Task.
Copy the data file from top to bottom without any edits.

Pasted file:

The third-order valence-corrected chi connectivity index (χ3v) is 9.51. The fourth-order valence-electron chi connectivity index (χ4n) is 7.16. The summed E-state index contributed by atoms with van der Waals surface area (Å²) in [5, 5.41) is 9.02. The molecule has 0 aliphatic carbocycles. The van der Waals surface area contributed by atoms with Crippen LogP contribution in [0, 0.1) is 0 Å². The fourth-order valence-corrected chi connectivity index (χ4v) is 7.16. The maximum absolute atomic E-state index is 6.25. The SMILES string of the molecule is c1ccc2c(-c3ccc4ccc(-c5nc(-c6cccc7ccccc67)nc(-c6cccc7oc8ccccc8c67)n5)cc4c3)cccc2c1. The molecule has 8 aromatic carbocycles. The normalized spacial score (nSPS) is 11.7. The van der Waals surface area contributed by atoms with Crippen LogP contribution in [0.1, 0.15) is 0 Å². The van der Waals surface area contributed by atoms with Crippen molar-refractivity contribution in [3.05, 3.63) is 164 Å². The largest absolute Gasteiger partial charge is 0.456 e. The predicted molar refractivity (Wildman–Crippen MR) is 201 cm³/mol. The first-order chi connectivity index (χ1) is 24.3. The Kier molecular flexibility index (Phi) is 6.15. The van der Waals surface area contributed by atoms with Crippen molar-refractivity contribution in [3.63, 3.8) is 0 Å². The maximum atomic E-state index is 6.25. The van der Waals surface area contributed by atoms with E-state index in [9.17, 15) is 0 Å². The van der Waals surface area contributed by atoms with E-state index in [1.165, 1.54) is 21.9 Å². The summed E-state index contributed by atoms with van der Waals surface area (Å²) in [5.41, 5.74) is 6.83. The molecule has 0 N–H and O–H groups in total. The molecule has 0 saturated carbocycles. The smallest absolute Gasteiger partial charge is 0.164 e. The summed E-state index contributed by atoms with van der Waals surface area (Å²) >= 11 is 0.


The third-order valence-corrected chi connectivity index (χ3v) is 9.51. The fourth-order valence-electron chi connectivity index (χ4n) is 7.16. The summed E-state index contributed by atoms with van der Waals surface area (Å²) in [5, 5.41) is 9.02. The molecule has 0 aliphatic carbocycles. The van der Waals surface area contributed by atoms with Crippen LogP contribution in [0, 0.1) is 0 Å². The fourth-order valence-corrected chi connectivity index (χ4v) is 7.16. The maximum absolute atomic E-state index is 6.25. The SMILES string of the molecule is c1ccc2c(-c3ccc4ccc(-c5nc(-c6cccc7ccccc67)nc(-c6cccc7oc8ccccc8c67)n5)cc4c3)cccc2c1. The molecule has 8 aromatic carbocycles. The normalized spacial score (nSPS) is 11.7. The van der Waals surface area contributed by atoms with Crippen LogP contribution in [0.1, 0.15) is 0 Å². The van der Waals surface area contributed by atoms with Crippen molar-refractivity contribution in [3.05, 3.63) is 164 Å². The largest absolute Gasteiger partial charge is 0.456 e. The predicted molar refractivity (Wildman–Crippen MR) is 201 cm³/mol. The first-order chi connectivity index (χ1) is 24.3. The Kier molecular flexibility index (Phi) is 6.15. The van der Waals surface area contributed by atoms with Crippen molar-refractivity contribution in [3.63, 3.8) is 0 Å². The maximum atomic E-state index is 6.25. The van der Waals surface area contributed by atoms with E-state index in [9.17, 15) is 0 Å². The van der Waals surface area contributed by atoms with E-state index in [1.165, 1.54) is 21.9 Å². The summed E-state index contributed by atoms with van der Waals surface area (Å²) in [5.41, 5.74) is 6.83. The molecule has 0 N–H and O–H groups in total. The molecule has 0 saturated carbocycles. The smallest absolute Gasteiger partial charge is 0.164 e. The summed E-state index contributed by atoms with van der Waals surface area (Å²) >= 11 is 0.